Whenever I buy Mega Million or Power Ball lottery tickets my mind goes on an unrealistic, silly ride that has no shot of happening. I’ve bought a castle in Ireland, rented Oprah’s house in Maui and purchased a private island in the Caribbean.
The chances of winning are 302,575,350 to one, which is miniscule. But I can’t help it to dream big until my dreams are shattered that night when the numbers finally drop.
I bought 10 tickets Friday for that evenings draw which totaled $1 billion. And then my mind went wild. I drove by the Oakland Pontiac Airport and saw a 24 passenger private jet disappear into the clouds into the west.
Right now I am planning a trip with some of the men in the neighborhood to Wyoming to make my dream of seeing Yellowstone National Park and have a shot and a beer at a cowboy bar coming true. Our initial plans are to rent a RV or SUV for the trip.
The lottery ticket rattling in my pocket spoke to me. It said to dream bigger. I was going to surprise the men on the day of departure and use a private jet as our primary mode of transportation out west.
I imagined that plane filled with freshly baked pizzas, sliders, steamed lobsters and steaks and I saw the sparkly eyes of my neighbor Frank making a toast to the trip with a high end bourbon I never heard of and could not pronounce. We were going high on the hog.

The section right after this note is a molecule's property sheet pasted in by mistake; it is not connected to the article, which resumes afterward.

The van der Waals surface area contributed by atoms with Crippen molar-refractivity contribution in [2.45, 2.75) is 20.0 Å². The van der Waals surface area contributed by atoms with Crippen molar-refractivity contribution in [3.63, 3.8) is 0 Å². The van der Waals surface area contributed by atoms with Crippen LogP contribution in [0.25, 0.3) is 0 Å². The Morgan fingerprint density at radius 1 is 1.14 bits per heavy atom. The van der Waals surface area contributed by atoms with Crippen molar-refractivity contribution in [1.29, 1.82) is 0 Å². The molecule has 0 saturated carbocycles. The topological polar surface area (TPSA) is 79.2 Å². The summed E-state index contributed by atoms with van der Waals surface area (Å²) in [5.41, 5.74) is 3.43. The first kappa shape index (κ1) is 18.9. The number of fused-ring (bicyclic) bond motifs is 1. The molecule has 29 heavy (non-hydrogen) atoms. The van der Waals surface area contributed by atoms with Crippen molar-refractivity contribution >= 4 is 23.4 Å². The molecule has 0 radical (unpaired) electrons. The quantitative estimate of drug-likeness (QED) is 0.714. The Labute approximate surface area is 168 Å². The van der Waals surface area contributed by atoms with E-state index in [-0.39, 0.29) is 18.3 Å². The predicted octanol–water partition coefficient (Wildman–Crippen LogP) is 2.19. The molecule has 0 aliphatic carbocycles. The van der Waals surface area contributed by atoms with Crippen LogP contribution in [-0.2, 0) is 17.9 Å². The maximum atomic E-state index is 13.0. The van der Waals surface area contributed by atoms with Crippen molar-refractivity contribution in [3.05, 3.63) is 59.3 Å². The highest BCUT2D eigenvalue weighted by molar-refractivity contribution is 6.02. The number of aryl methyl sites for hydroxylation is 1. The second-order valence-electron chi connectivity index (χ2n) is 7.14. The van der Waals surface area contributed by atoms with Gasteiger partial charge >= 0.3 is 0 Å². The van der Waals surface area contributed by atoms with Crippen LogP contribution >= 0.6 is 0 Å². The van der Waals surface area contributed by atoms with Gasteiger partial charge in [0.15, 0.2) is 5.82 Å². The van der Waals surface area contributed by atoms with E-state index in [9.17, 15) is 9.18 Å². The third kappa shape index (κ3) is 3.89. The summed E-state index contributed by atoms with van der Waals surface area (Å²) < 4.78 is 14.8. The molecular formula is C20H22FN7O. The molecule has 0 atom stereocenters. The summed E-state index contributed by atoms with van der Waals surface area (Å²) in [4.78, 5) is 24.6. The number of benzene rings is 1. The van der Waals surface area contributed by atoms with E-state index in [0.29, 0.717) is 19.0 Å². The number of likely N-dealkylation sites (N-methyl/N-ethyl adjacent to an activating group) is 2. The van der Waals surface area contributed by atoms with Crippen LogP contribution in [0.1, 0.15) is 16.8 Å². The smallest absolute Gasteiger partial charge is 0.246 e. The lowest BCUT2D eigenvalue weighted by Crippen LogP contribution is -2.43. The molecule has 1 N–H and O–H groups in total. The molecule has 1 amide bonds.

As that plane soared and disappeared into the clouds I had convinced myself that this would happen.
My hopes were buoyed again Saturday morning when wife Abs said the winning ticket was bought in Michigan.
“That was me,” I thought. “I’m still in the game.”
I ran to the kitchen to get my winning ticket. When I returned Abs nearly gave me a heart attack when she said the Mega Ball number was 24. Had it. And the first two white ball numbers were 4 and 26. Had those too. Then my dreams disappeared as she read the remaining numbers.
Zilch. I was not going to be a billionaire. No private jet for the Wyoming trip.
Reality set in and I said something corny to my wife.
“I don’t need to be a billionaire,” I told her. “I am already rich. I have you.”
She smiled and said something nice I’m sure she didn’t mean and we began our day again as regular people. And it was OK.Find Terry Foster Podcast here: